Firooz Zahedi v. Miramax, LLC et al., No. 2:20-CV-04512 (C.D. Cal. filed on May 19, 2020). Iranian photographer Firooz Zahedi, represented by Doniger Burroughs, has filed suit against Miramax, Amazon, Urban Outfitters and over 20 other retailers for copyright infringement. The artist is claiming that Miramax misappropriated and unlawfully licensed the use of his photo of Uma Thurman in her role as Mia Wallace in Quentin Tarantino’s “Pulp Fiction” (1994). The first amended complaint, filed on July 21, 2020, explains that Mr. Zahedi “created this photograph […] and only provided Miramax a limited license to use the photograph as part of a promotional poster for the film at the time of its release, but notably did not provide any license for the photograph to be exploited on consumer products.” In the years that followed, the photograph became iconic and Miramax allegedly “sold and licensed the sale of untold thousands of consumer products bearing the photograph without any license” to do so, despite notice of the infringement.
U.S. v. One Painting Entitled “Colored Campbell’s Soup Can (Emerald Green), 1965” by Andy Warhol and One Painting Entitled “Vétheuil au Soleil” by Claude Monet,” No. 2:20-cv-05916 (C.D. Cal. filed July 1, 2020). On July 1, 2020, the United States Department of Justice filed six civil forfeiture complaints seeking the forfeiture of about $96 million in assets allegedly associated with an international conspiracy to launder funds from 1Malaysia Development Berhad (1MDB), a sovereign wealth fund. The complaints allege that 1MDB officials, their family members, and their associates embezzled about $1 billion from 1MDB, transferred the money through various shell companies, and used the money to acquire a wide range of luxury assets, including art by Warhol, Monet, and Basquiat.
Republic of Hungary, et al. v. Simon, et al., No. 17-7146 (D.C. Cir. 2018), cert. granted, No. 18-1447 (U.S. July 2, 2020). On July 2, 2020, the Supreme Court of the United States agreed to decide whether federal courts can hear claims about atrocities committed overseas, including the looting of Jewish property during the Holocaust by German and Hungarian authorities. The Court will consider whether the district court may abstain from exercising jurisdiction under the Foreign Sovereign Immunities Act for reasons of international comity. Former Hungarian nationals have sued the Republic of Hungary to recover the value of property lost there during World War II, though no attempts were made to exhaust local Hungarian remedies.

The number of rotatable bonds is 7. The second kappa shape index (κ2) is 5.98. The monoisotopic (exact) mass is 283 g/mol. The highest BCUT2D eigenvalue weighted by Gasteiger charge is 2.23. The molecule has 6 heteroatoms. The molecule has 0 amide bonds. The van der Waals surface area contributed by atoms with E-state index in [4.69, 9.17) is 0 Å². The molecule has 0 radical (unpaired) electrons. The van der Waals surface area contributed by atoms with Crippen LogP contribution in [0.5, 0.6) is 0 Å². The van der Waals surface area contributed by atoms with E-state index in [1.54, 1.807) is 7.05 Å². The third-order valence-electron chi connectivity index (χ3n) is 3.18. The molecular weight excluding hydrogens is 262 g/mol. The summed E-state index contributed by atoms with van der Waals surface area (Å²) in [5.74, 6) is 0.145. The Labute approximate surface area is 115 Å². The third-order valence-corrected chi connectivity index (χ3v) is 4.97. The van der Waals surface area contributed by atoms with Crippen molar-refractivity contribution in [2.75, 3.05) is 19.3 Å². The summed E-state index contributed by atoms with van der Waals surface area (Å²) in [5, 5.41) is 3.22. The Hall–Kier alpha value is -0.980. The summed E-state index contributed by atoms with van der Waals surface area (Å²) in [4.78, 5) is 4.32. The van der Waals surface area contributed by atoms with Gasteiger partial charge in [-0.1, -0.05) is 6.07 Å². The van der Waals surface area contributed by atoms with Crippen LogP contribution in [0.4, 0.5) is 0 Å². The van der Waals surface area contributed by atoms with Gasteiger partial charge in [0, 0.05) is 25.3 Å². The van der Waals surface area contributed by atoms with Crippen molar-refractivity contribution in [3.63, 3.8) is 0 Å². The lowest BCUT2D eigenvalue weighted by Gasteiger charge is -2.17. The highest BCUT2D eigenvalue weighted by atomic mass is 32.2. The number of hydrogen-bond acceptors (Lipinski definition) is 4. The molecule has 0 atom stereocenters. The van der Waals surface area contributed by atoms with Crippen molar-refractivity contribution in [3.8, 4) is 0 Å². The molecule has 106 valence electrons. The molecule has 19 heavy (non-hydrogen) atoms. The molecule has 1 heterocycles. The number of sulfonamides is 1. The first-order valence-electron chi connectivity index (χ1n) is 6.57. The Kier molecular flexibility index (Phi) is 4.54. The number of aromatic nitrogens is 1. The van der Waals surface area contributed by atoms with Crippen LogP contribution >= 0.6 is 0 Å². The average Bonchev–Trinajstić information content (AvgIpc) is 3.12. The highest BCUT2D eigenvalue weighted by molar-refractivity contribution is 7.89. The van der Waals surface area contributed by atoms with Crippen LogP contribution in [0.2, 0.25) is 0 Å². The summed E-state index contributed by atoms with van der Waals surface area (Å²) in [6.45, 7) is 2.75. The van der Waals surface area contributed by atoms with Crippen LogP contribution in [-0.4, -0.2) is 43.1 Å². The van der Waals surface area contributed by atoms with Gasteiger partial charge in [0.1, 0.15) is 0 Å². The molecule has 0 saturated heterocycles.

U.S. v. Eldarir, No. 1:20-cr-00243, (E.D.N.Y. filed July 2, 2020). Following an investigation by ICE’s Homeland Security Investigations (HSI) New York’s Cultural Property, Arts and Antiques (CPAA) unit with assistance from the U.S. Customs and Border Protection (CBP), Ashraf Omar Eldarir, a U.S. citizen, is charged with smuggling nealy 590 artifacts pillaged from Egypt into the United States. Attorney for EDNY, Richard P. Donoghue, states, “These cultural treasures traveled across centuries and millennia, only to end up unceremoniously stuffed in a dirt-caked suitcase at JFK.” The indictment is available here.